The catastrophic flooding in Pakistan, which began with the annual monsoons towards the end of July 2010, has affected nearly 62,000 square miles -- or one fourth of the entire surface of the USA and Alaska. Six million are homeless. Eight million children are at risk of disease. More than 1,600 are dead already. Flood waters have washed away entire towns, thousands of miles of roads and railways, and damaged the infrastructure of a large portion of the country. Thousands of health facilities are destroyed and rising waters have inundated crop-producing areas, threatening a food crisis. The Pakistani government now struggles to rescue and provide aid to millions -- while still fighting with militant Islamist forces in many of the hardest-hit regions.
To help Pakistani authorities cope, a new Dept of Homeland Security Science and Technology Directorate computer model is being used by hydraulic engineers at the U.S. Army Corps of Engineers (USACE) - Engineer Research and Development Center (ERDC) Coastal and Hydraulics Laboratory (CHL) and forwarded to their counterparts in Pakistan. Under S&T's Infrastructure and Geophysical Division the new computer model simulates the flooding, estimates the total drawdown of the floodwaters, and predicts how long it will take the waters to recede. DSS-WISE (Decision Support System Water Infrastructure Security) incorporates and integrates thousands of data points from historical, geographical, economical, and satellite info and paints a current picture and prediction scenario to help with Pakistan's disaster efforts.
The flooding scenarios are set up with a GIS (geographic information system)-based user-friendly pre-processor. DSS-WISE provides two-dimensional accurate predictive maps of flood arrival times, flood depths and velocities for the specified scenarios. The results provided by the numerical model (CCHE2D-FLOOD) can be directly imported onto a GIS environment to be displayed as maps and overlaid on various types of satellite imagery and background maps.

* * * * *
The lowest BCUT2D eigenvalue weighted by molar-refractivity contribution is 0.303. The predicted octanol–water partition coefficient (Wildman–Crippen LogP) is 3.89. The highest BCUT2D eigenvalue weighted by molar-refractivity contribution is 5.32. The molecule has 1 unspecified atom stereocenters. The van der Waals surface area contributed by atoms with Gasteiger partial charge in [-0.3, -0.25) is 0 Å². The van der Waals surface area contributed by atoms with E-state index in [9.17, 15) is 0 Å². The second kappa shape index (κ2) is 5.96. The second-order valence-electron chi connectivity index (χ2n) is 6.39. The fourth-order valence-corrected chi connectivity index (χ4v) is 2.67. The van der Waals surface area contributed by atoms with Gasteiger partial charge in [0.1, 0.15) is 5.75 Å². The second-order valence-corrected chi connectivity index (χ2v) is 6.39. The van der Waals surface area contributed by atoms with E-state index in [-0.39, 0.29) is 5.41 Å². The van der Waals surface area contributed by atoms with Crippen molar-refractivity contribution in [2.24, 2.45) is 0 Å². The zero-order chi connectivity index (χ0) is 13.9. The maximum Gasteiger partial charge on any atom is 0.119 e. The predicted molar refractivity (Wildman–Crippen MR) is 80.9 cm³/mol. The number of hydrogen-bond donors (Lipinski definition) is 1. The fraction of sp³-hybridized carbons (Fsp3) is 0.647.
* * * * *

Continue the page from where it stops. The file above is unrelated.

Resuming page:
Flood simulations carried out by ERDC-CHL cover very large areas and the simulation times are relatively long (more than a month). The simulations are aimed not only for the propagation of the flood during the rising period but also for predicting the time required for the flood waters to recede. That is where the extremely robust algorithms implemented in DSS-WISE, which take into account wetting and drying, prove their worth.
The model was developed for S&T by researchers at the National Center for Computational Hydroscience and Engineering (NCCHE) at The University of Mississippi (UM). The model is the product of a research project of the Southeast Region Research Initiative (SERRI), a program funded by the DHS S&T. S&T's Mike Matthews is the program manager. The feedback given to S&T by the ERDC-CHL personnel while using the DSS-WISE software is extremely valuable to the NCCHE-UM researchers (http://www.ncche.olemiss.edu/) who are preparing for the next phase of model development through sponsorship from SERRI (http://www.serri.org).
Pakistan's flood disaster has given a demanding workout to the DSS-WISE software," says Matthews, " but, it has proven it can provide accurate and timely predictions even under very challenging modeling requirements."
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